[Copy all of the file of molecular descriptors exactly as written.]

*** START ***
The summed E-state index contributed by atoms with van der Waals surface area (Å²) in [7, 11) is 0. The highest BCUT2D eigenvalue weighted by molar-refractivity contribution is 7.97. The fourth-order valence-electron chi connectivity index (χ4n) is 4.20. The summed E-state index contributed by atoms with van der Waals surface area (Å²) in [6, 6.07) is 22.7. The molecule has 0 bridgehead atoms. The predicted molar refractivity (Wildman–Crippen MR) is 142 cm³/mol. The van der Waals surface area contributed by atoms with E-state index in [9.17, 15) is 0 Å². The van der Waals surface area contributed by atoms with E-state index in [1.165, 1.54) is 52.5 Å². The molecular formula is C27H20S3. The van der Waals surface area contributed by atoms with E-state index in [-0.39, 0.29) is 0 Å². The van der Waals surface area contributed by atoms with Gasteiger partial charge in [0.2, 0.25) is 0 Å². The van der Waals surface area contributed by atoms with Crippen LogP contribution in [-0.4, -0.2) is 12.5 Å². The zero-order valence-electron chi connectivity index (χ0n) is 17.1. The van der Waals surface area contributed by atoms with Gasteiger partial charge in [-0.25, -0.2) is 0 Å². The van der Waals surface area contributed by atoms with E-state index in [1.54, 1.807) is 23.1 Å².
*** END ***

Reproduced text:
The summed E-state index contributed by atoms with van der Waals surface area (Å²) in [7, 11) is 0. The highest BCUT2D eigenvalue weighted by molar-refractivity contribution is 7.97. The fourth-order valence-electron chi connectivity index (χ4n) is 4.20. The summed E-state index contributed by atoms with van der Waals surface area (Å²) in [6, 6.07) is 22.7. The molecule has 0 bridgehead atoms. The predicted molar refractivity (Wildman–Crippen MR) is 142 cm³/mol. The van der Waals surface area contributed by atoms with E-state index in [9.17, 15) is 0 Å². The van der Waals surface area contributed by atoms with E-state index in [1.165, 1.54) is 52.5 Å². The molecular formula is C27H20S3. The van der Waals surface area contributed by atoms with E-state index in [-0.39, 0.29) is 0 Å². The van der Waals surface area contributed by atoms with Gasteiger partial charge in [0.2, 0.25) is 0 Å². The van der Waals surface area contributed by atoms with Crippen LogP contribution in [-0.4, -0.2) is 12.5 Å². The zero-order valence-electron chi connectivity index (χ0n) is 17.1. The van der Waals surface area contributed by atoms with Gasteiger partial charge in [-0.25, -0.2) is 0 Å². The van der Waals surface area contributed by atoms with E-state index in [1.54, 1.807) is 23.1 Å².